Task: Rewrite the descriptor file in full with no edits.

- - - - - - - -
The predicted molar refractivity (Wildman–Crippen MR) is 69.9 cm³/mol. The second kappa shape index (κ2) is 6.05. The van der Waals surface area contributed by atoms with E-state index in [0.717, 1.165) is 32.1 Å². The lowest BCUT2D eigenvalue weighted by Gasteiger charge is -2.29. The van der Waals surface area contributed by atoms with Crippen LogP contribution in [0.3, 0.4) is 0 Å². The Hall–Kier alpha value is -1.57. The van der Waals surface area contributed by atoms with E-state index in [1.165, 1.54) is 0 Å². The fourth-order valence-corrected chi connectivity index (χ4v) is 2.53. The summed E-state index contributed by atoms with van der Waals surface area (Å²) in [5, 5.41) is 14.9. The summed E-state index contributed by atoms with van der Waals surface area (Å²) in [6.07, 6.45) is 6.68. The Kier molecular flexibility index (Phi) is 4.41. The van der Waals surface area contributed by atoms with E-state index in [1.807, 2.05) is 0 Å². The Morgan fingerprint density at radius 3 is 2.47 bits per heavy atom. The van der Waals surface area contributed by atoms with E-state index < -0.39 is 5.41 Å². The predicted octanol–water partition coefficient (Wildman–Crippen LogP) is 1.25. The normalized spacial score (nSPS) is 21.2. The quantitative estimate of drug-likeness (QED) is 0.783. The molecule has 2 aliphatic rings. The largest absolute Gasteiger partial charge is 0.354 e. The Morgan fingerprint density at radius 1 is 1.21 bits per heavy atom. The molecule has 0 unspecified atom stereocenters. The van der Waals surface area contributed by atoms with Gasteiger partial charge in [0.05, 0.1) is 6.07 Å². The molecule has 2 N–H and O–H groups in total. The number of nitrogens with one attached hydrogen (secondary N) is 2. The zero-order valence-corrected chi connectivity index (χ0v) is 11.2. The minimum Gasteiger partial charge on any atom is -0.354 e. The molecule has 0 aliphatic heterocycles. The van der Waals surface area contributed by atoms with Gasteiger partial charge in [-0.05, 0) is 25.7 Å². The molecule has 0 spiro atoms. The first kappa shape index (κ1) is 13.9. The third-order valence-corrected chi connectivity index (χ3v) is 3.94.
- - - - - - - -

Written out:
The predicted molar refractivity (Wildman–Crippen MR) is 69.9 cm³/mol. The second kappa shape index (κ2) is 6.05. The van der Waals surface area contributed by atoms with E-state index in [0.717, 1.165) is 32.1 Å². The lowest BCUT2D eigenvalue weighted by Gasteiger charge is -2.29. The van der Waals surface area contributed by atoms with Crippen LogP contribution in [0.3, 0.4) is 0 Å². The Hall–Kier alpha value is -1.57. The van der Waals surface area contributed by atoms with E-state index in [1.165, 1.54) is 0 Å². The fourth-order valence-corrected chi connectivity index (χ4v) is 2.53. The summed E-state index contributed by atoms with van der Waals surface area (Å²) in [5, 5.41) is 14.9. The summed E-state index contributed by atoms with van der Waals surface area (Å²) in [6.07, 6.45) is 6.68. The Kier molecular flexibility index (Phi) is 4.41. The van der Waals surface area contributed by atoms with E-state index in [1.807, 2.05) is 0 Å². The Morgan fingerprint density at radius 3 is 2.47 bits per heavy atom. The van der Waals surface area contributed by atoms with E-state index < -0.39 is 5.41 Å². The predicted octanol–water partition coefficient (Wildman–Crippen LogP) is 1.25. The normalized spacial score (nSPS) is 21.2. The quantitative estimate of drug-likeness (QED) is 0.783. The molecule has 2 aliphatic rings. The largest absolute Gasteiger partial charge is 0.354 e. The Morgan fingerprint density at radius 1 is 1.21 bits per heavy atom. The molecule has 0 unspecified atom stereocenters. The van der Waals surface area contributed by atoms with Gasteiger partial charge in [0.05, 0.1) is 6.07 Å². The molecule has 2 N–H and O–H groups in total. The number of nitrogens with one attached hydrogen (secondary N) is 2. The zero-order valence-corrected chi connectivity index (χ0v) is 11.2. The minimum Gasteiger partial charge on any atom is -0.354 e. The molecule has 0 aliphatic heterocycles. The van der Waals surface area contributed by atoms with Gasteiger partial charge in [-0.05, 0) is 25.7 Å². The molecule has 0 spiro atoms. The first kappa shape index (κ1) is 13.9. The third-order valence-corrected chi connectivity index (χ3v) is 3.94.